Tokyo – After the Second World War, Japanese homes shifted from the local-style layout to its Western-style counterpart – namely, chairs were used when dining and a separate room replaced the tatami for sleeping. As the idea proved groundbreaking and visibly popular, the DK (Dining & Kitchen) type and LDK (Living, Dining & Kitchen) houses were then mass produced in the country
But lifestyles have shifted yet again, and dwellings are shifting with them: as more people work from home and others see the kitchen as a social space, some architectural firms are responding to these new demands by reimagining the possibilities of the DK and the LDK – and even acknowledging the wisdom of the multipurpose rooms of the past. One of them is Office Shogo Onodera, with the House of Wind and Light.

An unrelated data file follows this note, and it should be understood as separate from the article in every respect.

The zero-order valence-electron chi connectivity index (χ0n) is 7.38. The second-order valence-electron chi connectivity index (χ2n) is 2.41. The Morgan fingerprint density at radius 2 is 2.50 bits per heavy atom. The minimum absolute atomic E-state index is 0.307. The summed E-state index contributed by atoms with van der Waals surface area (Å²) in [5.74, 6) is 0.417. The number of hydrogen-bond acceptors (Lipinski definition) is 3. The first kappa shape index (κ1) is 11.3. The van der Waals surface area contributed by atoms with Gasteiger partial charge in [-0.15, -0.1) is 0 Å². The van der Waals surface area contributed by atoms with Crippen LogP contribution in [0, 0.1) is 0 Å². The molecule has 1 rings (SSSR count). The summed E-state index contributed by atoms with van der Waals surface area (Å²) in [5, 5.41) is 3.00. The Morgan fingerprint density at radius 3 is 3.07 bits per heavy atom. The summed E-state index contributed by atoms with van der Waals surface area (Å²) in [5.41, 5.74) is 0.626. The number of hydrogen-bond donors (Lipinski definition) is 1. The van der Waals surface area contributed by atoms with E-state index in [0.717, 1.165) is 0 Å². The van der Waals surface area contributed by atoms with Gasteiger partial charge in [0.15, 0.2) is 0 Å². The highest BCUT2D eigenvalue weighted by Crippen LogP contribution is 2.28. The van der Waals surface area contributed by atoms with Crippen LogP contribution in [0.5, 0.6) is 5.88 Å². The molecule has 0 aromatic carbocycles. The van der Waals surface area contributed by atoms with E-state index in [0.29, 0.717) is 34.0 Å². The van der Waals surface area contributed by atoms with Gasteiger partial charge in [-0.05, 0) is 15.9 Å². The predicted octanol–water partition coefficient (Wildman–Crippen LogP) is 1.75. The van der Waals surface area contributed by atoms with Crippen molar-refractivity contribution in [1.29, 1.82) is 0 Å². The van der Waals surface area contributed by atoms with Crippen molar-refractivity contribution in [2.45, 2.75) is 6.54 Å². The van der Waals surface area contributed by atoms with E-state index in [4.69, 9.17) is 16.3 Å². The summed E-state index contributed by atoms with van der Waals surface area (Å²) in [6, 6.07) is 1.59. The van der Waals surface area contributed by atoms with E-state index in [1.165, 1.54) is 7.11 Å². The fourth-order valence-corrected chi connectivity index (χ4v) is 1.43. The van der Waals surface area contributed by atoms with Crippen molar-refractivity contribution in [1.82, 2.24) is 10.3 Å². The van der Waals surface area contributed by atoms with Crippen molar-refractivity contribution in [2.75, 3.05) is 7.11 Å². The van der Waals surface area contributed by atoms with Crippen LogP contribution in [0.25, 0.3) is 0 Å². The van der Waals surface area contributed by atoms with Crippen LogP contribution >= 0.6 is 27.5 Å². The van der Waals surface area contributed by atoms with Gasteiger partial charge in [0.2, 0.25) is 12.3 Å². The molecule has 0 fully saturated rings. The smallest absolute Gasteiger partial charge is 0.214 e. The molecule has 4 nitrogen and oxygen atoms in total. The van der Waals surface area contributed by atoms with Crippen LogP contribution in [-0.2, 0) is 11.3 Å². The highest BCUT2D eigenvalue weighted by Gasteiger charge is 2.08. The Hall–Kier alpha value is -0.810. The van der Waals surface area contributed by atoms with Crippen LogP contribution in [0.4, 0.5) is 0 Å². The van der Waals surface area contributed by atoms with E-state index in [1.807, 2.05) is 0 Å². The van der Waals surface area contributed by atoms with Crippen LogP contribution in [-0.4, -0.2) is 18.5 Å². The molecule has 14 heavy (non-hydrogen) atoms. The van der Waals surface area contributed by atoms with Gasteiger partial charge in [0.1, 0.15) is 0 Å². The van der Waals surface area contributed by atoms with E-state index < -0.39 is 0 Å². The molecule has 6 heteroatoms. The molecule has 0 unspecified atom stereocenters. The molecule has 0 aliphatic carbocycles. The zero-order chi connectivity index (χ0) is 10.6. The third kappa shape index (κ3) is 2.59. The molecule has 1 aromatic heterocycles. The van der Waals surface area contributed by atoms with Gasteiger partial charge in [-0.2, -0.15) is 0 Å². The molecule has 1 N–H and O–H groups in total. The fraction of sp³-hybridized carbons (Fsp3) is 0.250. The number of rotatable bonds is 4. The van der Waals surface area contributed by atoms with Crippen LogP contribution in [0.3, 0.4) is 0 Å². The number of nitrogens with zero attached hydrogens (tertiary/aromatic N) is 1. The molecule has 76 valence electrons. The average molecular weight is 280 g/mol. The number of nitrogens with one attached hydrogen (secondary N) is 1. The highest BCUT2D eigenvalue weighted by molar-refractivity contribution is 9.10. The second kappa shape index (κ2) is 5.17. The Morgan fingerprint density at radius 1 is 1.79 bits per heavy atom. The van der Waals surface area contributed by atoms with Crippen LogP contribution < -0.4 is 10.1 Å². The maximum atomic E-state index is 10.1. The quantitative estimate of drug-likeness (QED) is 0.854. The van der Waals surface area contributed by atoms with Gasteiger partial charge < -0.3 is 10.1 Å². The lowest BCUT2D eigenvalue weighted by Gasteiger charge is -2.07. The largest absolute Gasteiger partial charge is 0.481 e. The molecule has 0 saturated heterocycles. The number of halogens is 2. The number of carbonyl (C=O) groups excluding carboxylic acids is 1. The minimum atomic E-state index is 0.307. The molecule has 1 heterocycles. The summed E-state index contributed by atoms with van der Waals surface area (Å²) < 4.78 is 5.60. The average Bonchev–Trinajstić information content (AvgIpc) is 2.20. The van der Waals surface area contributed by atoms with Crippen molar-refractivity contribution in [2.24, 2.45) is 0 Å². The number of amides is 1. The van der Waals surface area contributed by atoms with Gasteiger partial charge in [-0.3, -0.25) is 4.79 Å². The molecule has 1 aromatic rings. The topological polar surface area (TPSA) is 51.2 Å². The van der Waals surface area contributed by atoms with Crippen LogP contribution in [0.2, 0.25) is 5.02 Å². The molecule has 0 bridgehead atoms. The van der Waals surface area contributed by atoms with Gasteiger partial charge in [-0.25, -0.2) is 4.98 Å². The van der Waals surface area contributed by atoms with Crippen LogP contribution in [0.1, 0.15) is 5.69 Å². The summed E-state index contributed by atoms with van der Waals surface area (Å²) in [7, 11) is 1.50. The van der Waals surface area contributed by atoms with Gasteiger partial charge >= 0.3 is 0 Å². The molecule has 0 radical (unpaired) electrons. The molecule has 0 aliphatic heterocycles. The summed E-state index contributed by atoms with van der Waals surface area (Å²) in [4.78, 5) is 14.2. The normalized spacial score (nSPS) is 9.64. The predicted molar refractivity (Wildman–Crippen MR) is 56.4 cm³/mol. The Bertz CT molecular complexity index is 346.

The 69 sq-m apartment went from a three-bedroom unit to a large open-plan dwelling. The team removed every partition to let light and wind pass through – hence the project’s moniker. After figuring out how to locate private spaces such as the bathroom and the bedroom, the firm was left with the question of how to provide much-needed storage in a space meant to be used in a transparent manner. Their solution was to provide a large closet that spans the entire width of the large floor area.
Having a clear contrast between the new and the old, the subtle beauty of the new parts stand out vividly and create a sense of tension peculiar to the act of renovation